So what happens if Mitt Romney committed a felony?

Mitt Romney is now demanding an apology for the the Obama team’s offensive yesterday that claimed Romney either A) committed a felony or B) lied to the American people, after numerous reports reveal new details of Romney’s activity at Bain Capital.

Since first running for governor in 2002 Romney has maintained that he retired from Bain Capital in February 1999, at which time he distributed his voting shares to 26 different directors and washed his hands of the company to pursue a new job running the Winter Olympics in Salt Lake City. Having left Bain at that time was important to his gubernatorial campaign as he was initially attacked for Bain’s record of destroying jobs after 1999—having retired in 1999 allowed him to defend his own record.

However The Boston Globe reports that numerous records, including nine SEC filings, show Romney listed as CEO, managing director and sole stockholder of Bain through 2002.

Either Romney lied to the SEC (a felony) in claiming to be CEO when he wasn’t, or he has been lying to the American public about having left in 1999.

Politico notes Romney spokesperson Andrea Saul said the Boston Globe “article is not accurate” because “[a]s Bain Capital has said, as Governor Romney has said, and as has been confirmed by independent fact checkers multiple times, Governor Romney left Bain Capital in February of 1999.”

But that misses the point: The Globe article doesn’t claim Romney was an active CEO after 1999. It’s saying that if he wasn’t, as the Romney camp now seems to be saying, then he apparently lied on his SEC filings, which is technically a felony.

If Romney had been acting CEO, you’d think emails and correspondence would surface showing he’d been active at the time. As the Globe piece points out, none have. However when he joined the Olympics in 2002 he deferred his salary there until after the games, and filings show he was still receiving a six-figure salary from Bain at the time. The Obama camp has called on Romney to prove whether or not he was employed by Bain during this time by releasing his tax records from those years, something Romney has resisted.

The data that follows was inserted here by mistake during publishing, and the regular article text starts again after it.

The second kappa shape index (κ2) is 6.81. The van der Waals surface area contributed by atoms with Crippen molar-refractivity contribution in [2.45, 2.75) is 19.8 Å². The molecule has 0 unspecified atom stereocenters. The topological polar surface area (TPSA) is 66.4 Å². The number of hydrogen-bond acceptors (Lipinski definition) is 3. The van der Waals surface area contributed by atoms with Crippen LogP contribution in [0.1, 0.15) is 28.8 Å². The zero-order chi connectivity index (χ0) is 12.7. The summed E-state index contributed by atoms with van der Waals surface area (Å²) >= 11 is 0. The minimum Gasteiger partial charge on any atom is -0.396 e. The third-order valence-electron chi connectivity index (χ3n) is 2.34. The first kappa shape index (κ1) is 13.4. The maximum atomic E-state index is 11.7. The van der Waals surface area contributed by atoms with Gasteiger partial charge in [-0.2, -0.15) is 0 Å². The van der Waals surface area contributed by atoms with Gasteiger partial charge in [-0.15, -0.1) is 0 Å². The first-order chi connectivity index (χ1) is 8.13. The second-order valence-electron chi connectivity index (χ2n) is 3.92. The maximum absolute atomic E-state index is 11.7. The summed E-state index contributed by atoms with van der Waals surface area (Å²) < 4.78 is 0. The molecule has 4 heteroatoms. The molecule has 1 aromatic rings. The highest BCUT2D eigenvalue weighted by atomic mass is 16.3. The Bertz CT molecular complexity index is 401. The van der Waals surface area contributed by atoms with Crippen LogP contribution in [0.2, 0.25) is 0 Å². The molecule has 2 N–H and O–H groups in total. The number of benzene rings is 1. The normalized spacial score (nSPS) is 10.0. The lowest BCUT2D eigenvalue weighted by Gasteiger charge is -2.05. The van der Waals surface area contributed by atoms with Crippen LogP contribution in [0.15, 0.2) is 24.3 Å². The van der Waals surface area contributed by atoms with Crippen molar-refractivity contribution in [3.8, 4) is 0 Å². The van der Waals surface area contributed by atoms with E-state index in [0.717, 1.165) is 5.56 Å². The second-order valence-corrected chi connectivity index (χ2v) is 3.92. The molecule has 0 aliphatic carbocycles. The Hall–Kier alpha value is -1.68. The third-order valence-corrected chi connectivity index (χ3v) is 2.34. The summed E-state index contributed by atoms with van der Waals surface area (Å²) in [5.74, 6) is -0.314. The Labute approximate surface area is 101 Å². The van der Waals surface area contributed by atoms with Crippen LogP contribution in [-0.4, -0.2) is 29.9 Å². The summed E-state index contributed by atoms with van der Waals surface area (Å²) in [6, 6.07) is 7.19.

The Romney campaign as well as former Bush spokesman Tony Fratto say that SEC filings are complicated and the apparent contradiction is simply beyond the Obama team’s comprehension. But former SEC Commissioner Roberta S. Karmel told the Boston Globe “You can’t say statements filed with the SEC are meaningless. This is a fact in an SEC filing.”

All of which begs the question: What happens if Romney, the presumptive Republican nominee, has committed a white-collar felony?


If there’s one lesson we can take away from Obama’s term it’s that America doesn’t currently prosecute financial crimes. Just yesterday the Wall Street Journal reported the deadline is fast approaching to prosecute for crimes stemming from the financial collapse. “Federal laws under which the Securities and Exchange Commission usually goes after alleged fraud and other misdeeds have a five-year statute of limitations,” WSJ reports. Some prosecutors are reportedly scrambling to file some suits under the deadline, but we all know nothing will come of this. The clock will quietly wind down and the Obama team can go back to courting the industry for donations with no threat of crisis-related prosecution hanging over everyone’s head.

Romney has long passed the five-year statue of limitations if he did indeed lie to the SEC about his role at Bain. No matter what the Obama team digs up there will be no consequence, other than casting Romney as untrustworthy. But that in itself would be worth more to the Obama campaign than a prosecution.